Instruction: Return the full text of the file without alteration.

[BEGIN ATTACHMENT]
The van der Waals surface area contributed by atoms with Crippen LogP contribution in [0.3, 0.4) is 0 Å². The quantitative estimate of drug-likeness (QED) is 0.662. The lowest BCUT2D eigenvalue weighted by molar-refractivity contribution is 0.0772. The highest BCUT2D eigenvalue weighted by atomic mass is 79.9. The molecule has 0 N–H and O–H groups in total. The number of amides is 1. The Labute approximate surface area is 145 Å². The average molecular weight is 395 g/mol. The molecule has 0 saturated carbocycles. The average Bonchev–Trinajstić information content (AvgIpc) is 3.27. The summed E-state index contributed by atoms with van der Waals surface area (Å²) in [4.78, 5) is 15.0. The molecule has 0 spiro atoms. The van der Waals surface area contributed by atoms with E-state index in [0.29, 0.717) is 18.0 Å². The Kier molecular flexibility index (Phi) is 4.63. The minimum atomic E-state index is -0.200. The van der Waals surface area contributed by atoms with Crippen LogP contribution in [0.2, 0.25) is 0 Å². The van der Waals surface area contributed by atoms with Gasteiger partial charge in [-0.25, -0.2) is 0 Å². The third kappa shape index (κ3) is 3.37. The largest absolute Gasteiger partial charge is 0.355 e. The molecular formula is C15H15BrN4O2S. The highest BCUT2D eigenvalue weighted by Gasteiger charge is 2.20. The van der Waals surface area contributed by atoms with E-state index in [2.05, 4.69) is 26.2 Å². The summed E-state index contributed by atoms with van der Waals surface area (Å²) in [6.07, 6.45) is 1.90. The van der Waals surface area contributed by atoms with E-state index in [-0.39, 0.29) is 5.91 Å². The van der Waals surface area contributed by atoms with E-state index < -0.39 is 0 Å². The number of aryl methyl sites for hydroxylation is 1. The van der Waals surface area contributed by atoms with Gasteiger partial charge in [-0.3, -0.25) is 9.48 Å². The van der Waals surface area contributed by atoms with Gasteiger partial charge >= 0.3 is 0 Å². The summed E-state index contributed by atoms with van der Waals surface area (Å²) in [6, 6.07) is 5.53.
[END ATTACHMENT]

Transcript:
The van der Waals surface area contributed by atoms with Crippen LogP contribution in [0.3, 0.4) is 0 Å². The quantitative estimate of drug-likeness (QED) is 0.662. The lowest BCUT2D eigenvalue weighted by molar-refractivity contribution is 0.0772. The highest BCUT2D eigenvalue weighted by atomic mass is 79.9. The molecule has 0 N–H and O–H groups in total. The number of amides is 1. The Labute approximate surface area is 145 Å². The average molecular weight is 395 g/mol. The molecule has 0 saturated carbocycles. The average Bonchev–Trinajstić information content (AvgIpc) is 3.27. The summed E-state index contributed by atoms with van der Waals surface area (Å²) in [4.78, 5) is 15.0. The molecule has 0 spiro atoms. The van der Waals surface area contributed by atoms with E-state index in [0.29, 0.717) is 18.0 Å². The Kier molecular flexibility index (Phi) is 4.63. The minimum atomic E-state index is -0.200. The van der Waals surface area contributed by atoms with Crippen LogP contribution in [0.2, 0.25) is 0 Å². The van der Waals surface area contributed by atoms with Gasteiger partial charge in [-0.25, -0.2) is 0 Å². The third kappa shape index (κ3) is 3.37. The largest absolute Gasteiger partial charge is 0.355 e. The molecular formula is C15H15BrN4O2S. The highest BCUT2D eigenvalue weighted by Gasteiger charge is 2.20. The van der Waals surface area contributed by atoms with E-state index in [2.05, 4.69) is 26.2 Å². The summed E-state index contributed by atoms with van der Waals surface area (Å²) in [6.07, 6.45) is 1.90. The van der Waals surface area contributed by atoms with E-state index in [-0.39, 0.29) is 5.91 Å². The van der Waals surface area contributed by atoms with E-state index < -0.39 is 0 Å². The number of aryl methyl sites for hydroxylation is 1. The van der Waals surface area contributed by atoms with Gasteiger partial charge in [-0.3, -0.25) is 9.48 Å². The van der Waals surface area contributed by atoms with Gasteiger partial charge >= 0.3 is 0 Å². The summed E-state index contributed by atoms with van der Waals surface area (Å²) in [6, 6.07) is 5.53.